Death of Robin Hood by Bertha E. Bush

Now the manner of Robin Hood's death was in this wise. He had grown to be an old man, and he became ill of a fever.

"I will go to my cousin, the prioress of Kirklees, for she hath much knowledge of healing," he said. "I will ask her to bleed me that I may become well."

In those days the women had more knowledge of healing than any others, for it was the duty of every mother and daughter to learn as much as she could about it that she might know what to do if her husband or her son were wounded. This cousin of Robin Hood's was greatly indebted to him, for he had got her her good place as prioress. But she loved one of his enemies, and she dealt treacherously with him.

She opened a vein in his arm, but she did not close it up again. Then she left him alone in a high room at the very top of the priory to bleed to death. All day long he bled till he was so weak that he could hardly move. But at evening he managed to lift his bugle to his lips and blow. The blast was but feeble, but Little John heard it, for, though the prioress refused to let him in with Robin Hood, he had lingered as close to his dear master as he could get, all day long.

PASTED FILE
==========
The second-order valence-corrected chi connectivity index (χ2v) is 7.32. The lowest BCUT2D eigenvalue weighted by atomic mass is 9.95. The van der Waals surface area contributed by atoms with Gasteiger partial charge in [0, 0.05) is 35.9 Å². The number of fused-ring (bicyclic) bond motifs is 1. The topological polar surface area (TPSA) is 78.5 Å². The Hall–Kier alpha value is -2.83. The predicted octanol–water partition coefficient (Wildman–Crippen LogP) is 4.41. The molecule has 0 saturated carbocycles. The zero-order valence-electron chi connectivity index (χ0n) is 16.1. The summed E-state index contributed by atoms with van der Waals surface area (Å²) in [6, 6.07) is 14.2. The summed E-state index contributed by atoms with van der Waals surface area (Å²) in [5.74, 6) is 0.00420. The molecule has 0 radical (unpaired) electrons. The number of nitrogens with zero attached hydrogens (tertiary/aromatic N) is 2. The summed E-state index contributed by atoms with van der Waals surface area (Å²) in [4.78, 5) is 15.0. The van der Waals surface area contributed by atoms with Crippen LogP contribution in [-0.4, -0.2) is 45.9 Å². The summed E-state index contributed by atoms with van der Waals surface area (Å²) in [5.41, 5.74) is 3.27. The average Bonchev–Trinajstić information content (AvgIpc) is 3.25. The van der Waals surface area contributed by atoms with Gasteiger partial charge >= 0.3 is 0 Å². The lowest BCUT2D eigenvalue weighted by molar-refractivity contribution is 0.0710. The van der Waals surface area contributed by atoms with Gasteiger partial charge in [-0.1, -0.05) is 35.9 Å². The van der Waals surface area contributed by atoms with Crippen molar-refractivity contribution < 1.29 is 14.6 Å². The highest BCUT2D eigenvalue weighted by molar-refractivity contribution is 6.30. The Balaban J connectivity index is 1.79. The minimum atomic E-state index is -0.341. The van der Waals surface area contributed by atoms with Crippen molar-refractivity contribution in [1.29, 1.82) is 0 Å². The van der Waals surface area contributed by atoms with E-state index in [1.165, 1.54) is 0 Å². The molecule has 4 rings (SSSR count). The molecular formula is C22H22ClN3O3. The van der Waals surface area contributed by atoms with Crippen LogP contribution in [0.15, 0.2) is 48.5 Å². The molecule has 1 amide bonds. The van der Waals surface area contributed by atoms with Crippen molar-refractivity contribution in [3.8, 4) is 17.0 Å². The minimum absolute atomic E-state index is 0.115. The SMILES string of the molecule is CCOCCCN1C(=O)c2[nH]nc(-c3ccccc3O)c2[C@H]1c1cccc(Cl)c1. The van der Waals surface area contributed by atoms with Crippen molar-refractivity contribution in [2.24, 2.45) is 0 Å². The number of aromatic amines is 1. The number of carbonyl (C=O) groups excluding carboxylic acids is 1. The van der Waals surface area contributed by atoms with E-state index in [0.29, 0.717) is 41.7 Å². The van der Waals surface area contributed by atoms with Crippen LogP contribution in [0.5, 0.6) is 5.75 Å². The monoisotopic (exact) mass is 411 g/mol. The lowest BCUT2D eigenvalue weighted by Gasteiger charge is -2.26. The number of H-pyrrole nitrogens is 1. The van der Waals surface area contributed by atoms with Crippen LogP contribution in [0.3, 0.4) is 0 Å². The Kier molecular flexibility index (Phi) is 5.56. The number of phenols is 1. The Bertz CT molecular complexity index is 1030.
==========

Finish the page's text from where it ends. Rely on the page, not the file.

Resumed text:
The prioress locked the great entry door so that he might not come in, and he seized a huge stone mortar that three men could not lift ordinarily and hurled it against the door, crashing it in. Then he dashed up the winding stairs and none could stay him until he reached the room under the eaves where his master lay. But he saw at a glance that Robin Hood was dying.

"Master," he cried, "I will burn the priory down over the heads of these vile nuns whose mistress has done you such dreadful treachery."

"No, no," said Robin Hood, with a smile that was feeble but was wondrous sweet. "I have never hurt a woman in my life nor allowed my followers to do it. I could not allow such a thing now."

And with almost his last breath he made Little John promise to do no injury to the treacherous nun who had killed him.